Geoffrey Boulton: Science in a Data-Intensive Age

In the statement below, in support of his candidacy as CODATA President, Geoffrey Boulton presents his vision of Science in a Data-Intensive Age and the challenges and agenda this sets for CODATA.  This text is also available as a pdf.

GB PortraitThe last two decades have seen unprecedented growth in the capacity to acquire, store, manipulate and instantaneously transmit data. It is a world historical event that is changing the lives of individuals, societies and economies. It has major implications for science, research and learning that are far more profound and pervasive than those of the earlier, analogous revolution in data storage and human communication, that of Gutenberg’s invention of the printing press in the 1430s.

These developments offer profound challenges to science, and because of this to CODATA in adapting its historic role as the principal coordinator of data initiatives at the international level to focus on new, data-intensive ways of doing science.

Much of the challenge comes from so-called “big data”, which are “big” because of the volume that systems must ingest, process and disseminate; because of their diversity and complexity; and because of the rate at which data streams in or out of the systems that handle them. Terabyte-sized data sets are now common in Earth and space sciences, physics and genomics etc. The exploitation of these opportunities depends on the development and use of many technical solutions.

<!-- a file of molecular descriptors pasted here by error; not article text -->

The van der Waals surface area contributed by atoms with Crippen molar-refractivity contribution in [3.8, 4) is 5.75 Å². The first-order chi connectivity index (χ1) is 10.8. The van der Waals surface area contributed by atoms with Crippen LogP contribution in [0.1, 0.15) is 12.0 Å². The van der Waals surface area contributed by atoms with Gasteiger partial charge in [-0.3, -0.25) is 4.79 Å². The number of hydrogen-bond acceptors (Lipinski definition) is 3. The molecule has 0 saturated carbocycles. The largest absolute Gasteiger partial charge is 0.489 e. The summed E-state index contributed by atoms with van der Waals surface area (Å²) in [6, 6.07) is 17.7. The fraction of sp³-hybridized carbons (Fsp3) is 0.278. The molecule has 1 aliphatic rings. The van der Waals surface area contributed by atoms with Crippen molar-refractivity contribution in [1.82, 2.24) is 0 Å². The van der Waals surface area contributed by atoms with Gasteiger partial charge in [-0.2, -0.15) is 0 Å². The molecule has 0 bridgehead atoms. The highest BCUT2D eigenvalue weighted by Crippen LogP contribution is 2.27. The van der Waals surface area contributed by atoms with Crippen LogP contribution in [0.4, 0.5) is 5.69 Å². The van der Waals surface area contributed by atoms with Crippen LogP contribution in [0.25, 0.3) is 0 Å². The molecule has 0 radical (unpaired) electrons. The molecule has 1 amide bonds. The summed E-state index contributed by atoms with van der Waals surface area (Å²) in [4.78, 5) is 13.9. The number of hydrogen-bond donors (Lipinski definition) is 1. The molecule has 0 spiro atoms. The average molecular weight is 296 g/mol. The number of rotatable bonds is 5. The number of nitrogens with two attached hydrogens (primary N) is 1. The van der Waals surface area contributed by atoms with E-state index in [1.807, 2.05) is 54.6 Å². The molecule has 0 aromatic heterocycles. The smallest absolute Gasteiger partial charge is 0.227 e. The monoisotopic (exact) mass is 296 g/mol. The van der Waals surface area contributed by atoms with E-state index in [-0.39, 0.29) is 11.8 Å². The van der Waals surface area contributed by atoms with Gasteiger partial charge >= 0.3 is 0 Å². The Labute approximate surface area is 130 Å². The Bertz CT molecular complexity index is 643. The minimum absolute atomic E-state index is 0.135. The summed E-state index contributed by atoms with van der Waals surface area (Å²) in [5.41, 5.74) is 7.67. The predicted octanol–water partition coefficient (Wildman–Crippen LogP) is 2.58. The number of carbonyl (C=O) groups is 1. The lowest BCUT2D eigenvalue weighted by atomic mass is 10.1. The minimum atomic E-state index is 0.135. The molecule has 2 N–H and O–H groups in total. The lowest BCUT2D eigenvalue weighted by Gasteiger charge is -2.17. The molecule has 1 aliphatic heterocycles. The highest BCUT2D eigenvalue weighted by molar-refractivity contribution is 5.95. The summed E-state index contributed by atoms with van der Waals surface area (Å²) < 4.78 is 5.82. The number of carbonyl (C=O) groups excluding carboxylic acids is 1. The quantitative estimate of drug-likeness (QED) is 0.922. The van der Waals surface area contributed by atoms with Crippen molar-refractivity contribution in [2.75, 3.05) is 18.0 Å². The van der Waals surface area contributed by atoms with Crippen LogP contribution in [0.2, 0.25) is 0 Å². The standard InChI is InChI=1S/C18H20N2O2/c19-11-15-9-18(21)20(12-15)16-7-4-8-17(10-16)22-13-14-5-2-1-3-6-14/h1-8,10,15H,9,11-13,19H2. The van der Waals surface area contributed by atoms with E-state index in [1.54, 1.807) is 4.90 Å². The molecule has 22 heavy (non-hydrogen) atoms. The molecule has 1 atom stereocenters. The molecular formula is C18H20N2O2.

The data explosion and our capacity to combine, integrate and analyse large, varied and complex datasets offers powerful new ways of unravelling complexity, improving forecasts of system behaviour and detecting patterns in phenomena that have hitherto been beyond our capacity to resolve. It is the Google way of doing science. Such data-intensive science will at least complement the classical approach of hypothesis-theory-test. Some even argue that it will replace it. In any case it requires that we understand the mathematical and statistical basis of data manipulation. It is essential to develop new tools and new techniques to exploit this understanding, and to adopt new habits of working that have an ethos of open access to data in order to facilitate re-use, re-combination and re-purposing. Openness also facilitates more effective dissemination of scientific concepts and the evidence for them, in society and in education. It has the potential to change the social dynamics of science, and contribute towards the evolution of science as a public enterprise, rather than one conducted behind closed laboratory doors.

The Challenges that CODATA Must Address

These issues naturally pose major questions about the way science is done and also define the major issues to which CODATA should apply itself:

  • How do we understand the deep mathematical basis of “data science” and how can we articulate this with clarity for scientists, technologists, businesses, policymakers and the public? What does it mean to be a scientist and researcher in a digital age?
  • How can we maintain the open data principle in a data-rich world to ensure that the data underlying scientific concepts are open to scrutiny and replication or invalidation?  (The danger is that data manipulation takes place within a black box that is not open to scrutiny, in which case, science ceases to be science).